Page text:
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Near Traphill in Wilkes County, North Carolina — The American South (South Atlantic)
 

Making Linsey-Woolsey

 

— Blue Ridge Parkway —

 
Making Linsey-Woolsey Marker image. Click for full size.
By Cosmos Mariner, September 9, 2018
1. Making Linsey-Woolsey Marker
Inscription.  Caroline Brinegar had to plan ahead for many months to make a garment. She made her family's clothes from a fabric called linsey-woolsey that she wove on her loom. Linsey-woolsey is woven from wool yarn and linen (flax) thread. The wool made the fabric warm and the flax made it strong.

In mid-spring Caroline planted her flax field near his spot close to her house. She sheared the sheep that she kept in the field nearby to have wool ready to card and spin.

The Brinegars harvested the flax in the fall when it turned yellow. They pulled it up by the roots and let it dry in the sun. Then they retted the flax by soaking it in water for about three days, or leaving it out in the dew and rain for several weeks, until the outer coating softened. They dried it again until it was brittle.

To process the flax for spinning, the Brinegars first broke the dried flax on a flax break. This process breaks the woody matter (boon) into small pieces and separates it from the long fibers. They used a scutching bat and board to scrape off the boon and straw. Combing the long fibers through the teeth of a hackle removed any remaining pieces
Marker detail: Caroline spent many hours in front of the loom image. Click for full size.
2. Marker detail: Caroline spent many hours in front of the loom
of boon and smoothed the fibers. The short pieces of flax caught in the hackle's teeth are called "tow" and could be used to make rough "tow sacks."

Caroline spun the flax into linen thread and wool into yarn on her spinning wheel. To prepare the wool, Caroline and her daughters carded it on toothed carding combs to smooth out the tangles.

Caroline warped her loom with the spun flax, threading individual linen threads through the eye of each heddle and each slot in the reed.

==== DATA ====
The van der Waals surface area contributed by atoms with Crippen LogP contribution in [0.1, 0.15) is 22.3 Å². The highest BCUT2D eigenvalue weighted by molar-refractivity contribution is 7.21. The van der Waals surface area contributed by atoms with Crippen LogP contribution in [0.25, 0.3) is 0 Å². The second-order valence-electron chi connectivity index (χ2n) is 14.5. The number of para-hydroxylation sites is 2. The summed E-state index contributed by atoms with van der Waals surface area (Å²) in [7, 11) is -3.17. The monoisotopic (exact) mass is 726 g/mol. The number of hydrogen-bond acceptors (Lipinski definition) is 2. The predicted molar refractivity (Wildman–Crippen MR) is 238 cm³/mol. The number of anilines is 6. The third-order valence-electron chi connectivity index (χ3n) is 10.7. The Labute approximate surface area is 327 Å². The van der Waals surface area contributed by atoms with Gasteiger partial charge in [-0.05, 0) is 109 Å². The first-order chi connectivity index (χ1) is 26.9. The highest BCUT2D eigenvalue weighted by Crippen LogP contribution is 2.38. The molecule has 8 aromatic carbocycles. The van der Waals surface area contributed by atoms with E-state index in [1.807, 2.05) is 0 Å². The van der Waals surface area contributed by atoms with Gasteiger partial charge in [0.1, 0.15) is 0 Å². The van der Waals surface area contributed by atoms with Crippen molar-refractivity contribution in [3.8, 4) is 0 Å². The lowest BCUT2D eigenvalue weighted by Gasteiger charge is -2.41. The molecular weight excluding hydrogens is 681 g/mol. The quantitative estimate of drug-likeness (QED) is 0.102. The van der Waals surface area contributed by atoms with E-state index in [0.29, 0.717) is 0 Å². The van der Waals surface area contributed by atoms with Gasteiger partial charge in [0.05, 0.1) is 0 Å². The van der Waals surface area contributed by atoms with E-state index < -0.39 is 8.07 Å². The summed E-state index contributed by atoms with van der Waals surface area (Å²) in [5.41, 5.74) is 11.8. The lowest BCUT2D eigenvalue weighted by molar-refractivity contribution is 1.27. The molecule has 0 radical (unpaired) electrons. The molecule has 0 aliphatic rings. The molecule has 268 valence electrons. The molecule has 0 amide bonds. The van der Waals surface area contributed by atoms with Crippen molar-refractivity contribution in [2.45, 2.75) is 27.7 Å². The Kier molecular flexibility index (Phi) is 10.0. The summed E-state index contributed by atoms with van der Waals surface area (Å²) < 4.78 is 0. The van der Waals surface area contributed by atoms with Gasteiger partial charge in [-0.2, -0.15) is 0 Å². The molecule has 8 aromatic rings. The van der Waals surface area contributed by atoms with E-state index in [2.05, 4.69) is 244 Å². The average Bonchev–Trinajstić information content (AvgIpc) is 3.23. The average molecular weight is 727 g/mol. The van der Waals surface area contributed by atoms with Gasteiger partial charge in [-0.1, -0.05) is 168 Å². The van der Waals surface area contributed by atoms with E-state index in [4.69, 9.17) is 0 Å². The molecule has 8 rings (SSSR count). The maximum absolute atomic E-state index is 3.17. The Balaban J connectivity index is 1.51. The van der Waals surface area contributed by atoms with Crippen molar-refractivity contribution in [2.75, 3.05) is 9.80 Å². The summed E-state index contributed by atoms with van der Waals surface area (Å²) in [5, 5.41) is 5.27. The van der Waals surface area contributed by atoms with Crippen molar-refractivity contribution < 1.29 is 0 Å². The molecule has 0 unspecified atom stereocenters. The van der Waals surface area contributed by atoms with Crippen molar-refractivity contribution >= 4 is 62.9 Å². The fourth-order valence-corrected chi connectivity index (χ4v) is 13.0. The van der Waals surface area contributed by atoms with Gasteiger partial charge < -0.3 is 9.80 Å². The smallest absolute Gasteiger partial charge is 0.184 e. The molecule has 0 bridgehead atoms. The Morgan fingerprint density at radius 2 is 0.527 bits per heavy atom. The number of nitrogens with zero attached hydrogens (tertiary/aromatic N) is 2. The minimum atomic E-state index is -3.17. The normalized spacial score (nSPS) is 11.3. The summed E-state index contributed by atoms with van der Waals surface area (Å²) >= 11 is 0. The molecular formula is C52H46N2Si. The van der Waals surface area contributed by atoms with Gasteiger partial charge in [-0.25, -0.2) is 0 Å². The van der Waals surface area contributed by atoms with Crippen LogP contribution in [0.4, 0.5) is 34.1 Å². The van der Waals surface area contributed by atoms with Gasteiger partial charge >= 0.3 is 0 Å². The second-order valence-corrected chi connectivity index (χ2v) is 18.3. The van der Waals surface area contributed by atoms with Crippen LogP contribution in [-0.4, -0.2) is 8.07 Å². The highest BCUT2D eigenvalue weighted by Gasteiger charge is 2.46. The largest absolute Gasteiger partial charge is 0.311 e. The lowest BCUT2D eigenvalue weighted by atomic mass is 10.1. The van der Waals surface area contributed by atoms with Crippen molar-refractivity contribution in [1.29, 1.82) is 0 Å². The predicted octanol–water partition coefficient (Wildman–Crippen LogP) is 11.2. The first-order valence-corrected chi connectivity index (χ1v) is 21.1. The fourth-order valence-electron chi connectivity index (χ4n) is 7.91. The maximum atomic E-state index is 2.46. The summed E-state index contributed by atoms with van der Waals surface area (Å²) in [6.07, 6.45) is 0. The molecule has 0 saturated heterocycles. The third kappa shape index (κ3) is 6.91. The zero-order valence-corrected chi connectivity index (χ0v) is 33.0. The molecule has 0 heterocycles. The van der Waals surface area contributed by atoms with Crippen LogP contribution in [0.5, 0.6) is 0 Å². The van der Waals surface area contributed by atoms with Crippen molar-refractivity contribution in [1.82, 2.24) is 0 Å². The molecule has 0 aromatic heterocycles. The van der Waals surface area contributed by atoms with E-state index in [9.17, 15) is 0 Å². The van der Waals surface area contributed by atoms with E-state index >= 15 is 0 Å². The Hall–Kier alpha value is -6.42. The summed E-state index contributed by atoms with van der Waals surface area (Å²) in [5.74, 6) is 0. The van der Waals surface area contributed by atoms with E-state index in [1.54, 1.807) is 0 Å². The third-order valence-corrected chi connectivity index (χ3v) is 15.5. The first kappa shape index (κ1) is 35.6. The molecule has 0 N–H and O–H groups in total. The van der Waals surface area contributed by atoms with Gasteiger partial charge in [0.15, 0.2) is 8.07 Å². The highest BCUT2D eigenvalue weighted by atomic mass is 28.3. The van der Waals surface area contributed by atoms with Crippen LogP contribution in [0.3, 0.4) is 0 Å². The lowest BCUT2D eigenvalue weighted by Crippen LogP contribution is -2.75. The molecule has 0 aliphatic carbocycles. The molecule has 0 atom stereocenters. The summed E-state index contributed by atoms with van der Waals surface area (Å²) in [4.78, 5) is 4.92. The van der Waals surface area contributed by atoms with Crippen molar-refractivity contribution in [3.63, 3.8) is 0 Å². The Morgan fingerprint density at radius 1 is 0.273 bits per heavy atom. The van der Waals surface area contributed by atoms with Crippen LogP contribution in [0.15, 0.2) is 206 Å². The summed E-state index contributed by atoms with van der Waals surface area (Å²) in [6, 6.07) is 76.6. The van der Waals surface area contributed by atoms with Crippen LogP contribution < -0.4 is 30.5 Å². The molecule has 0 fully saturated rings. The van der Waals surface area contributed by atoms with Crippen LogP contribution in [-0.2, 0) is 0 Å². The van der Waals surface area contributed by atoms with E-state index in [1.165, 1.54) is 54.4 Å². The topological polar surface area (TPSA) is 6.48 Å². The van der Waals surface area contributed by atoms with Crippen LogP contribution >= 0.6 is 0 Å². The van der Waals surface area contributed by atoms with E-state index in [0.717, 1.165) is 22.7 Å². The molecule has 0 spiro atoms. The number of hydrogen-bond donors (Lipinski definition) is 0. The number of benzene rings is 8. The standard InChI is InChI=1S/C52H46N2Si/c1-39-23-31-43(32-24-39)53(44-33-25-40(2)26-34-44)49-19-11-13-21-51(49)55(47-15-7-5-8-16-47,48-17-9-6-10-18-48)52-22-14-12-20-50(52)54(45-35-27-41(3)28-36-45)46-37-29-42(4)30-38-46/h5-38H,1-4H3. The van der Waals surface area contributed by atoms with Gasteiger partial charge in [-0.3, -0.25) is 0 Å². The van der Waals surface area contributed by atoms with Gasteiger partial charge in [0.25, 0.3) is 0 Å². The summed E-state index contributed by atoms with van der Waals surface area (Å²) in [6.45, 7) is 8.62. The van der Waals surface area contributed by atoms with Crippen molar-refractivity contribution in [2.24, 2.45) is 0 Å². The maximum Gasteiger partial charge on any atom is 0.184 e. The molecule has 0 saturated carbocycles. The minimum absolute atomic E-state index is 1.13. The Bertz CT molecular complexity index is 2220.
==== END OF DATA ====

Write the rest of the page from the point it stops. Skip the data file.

Finally, she could weave her linsey-woolsey. She passed the shuttle carrying the wool between the warp threads as she raised and lowered them with the foot pedals.
 
Erected by National Park Service, U.S. Department of the Interior.
 
Topics and series. This historical marker is listed in these topic lists: AgricultureIndustry & CommerceSettlements & SettlersWomen. In addition, it is included in the Blue Ridge Parkway series list.
 
Location. 36° 25.137′ N, 81° 8.757′ W. Marker is near Traphill, North Carolina, in Wilkes County. Marker is on Blue Ridge Parkway (at milepost 239), on the left when traveling south. Marker is located at the Brinegar Cabin pull-out, along the path leading to the cabin, overlooking
Marker detail: Processing flax and wool image. Click for full size.
3. Marker detail: Processing flax and wool
1 Breaking the flax on a flax break
2 Removing the boon and straw with a scutching bat and board
3 Combing the fibers with a hackle
4 Carding wool with carding combs
5 Spinning the threads on a flax wheel
the garden. Touch for map. Marker is in this post office area: Traphill NC 28685, United States of America. Touch for directions.
 
Other nearby markers. At least 8 other markers are within 2 miles of this marker, measured as the crow flies. Brinegar Cabin (a few steps from this marker); A Mountain Home (a few steps from this marker); The Brinegar Family (a few steps from this marker); An Outdoor Pantry (within shouting distance of this marker); Making Shoes (within shouting distance of this marker); Mountain Spring (within shouting distance of this marker); Tillers of the Land - Then and Now (approx. 1˝ miles away); Robert Lee Doughton (approx. 1.8 miles away). Touch for a list and map of all markers in Traphill.
 
Also see . . .  Linsey-woolsey. Linsey-woolsey (also called woolsey-linsey) originally referred to a textile made with a flax warp and a wool (worsted) weft. Later it came to mean a material of coarse, inferior wool (weft), woven with a cotton warp. The name linsey is associated with the Suffolk (UK) town of Linsey, where this type of cloth was woven. (Submitted on September 17, 2018, by Cosmos Mariner of Cape Canaveral, Florida.) 
 
Making Linsey-Woolsey Marker (<i>wide view; Brinegar garden in background</i>) image. Click for full size.
By Cosmos Mariner, September 9, 2018
4. Making Linsey-Woolsey Marker (wide view; Brinegar garden in background)
Flax growing in the Brinegar garden (<i>view from near marker</i>) image. Click for full size.
By Cosmos Mariner, July 1, 2008
5. Flax growing in the Brinegar garden (view from near marker)
 
 
Credits. This page was last revised on December 14, 2020. It was originally submitted on September 15, 2018, by TeamOHE of Wauseon, Ohio. This page has been viewed 134 times since then and 9 times this year. Last updated on December 8, 2020, by TeamOHE of Wauseon, Ohio. Photos:   1, 2, 3, 4, 5. submitted on September 17, 2018, by Cosmos Mariner of Cape Canaveral, Florida. • J. Makali Bruton was the editor who published this page.
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Feb. 25, 2021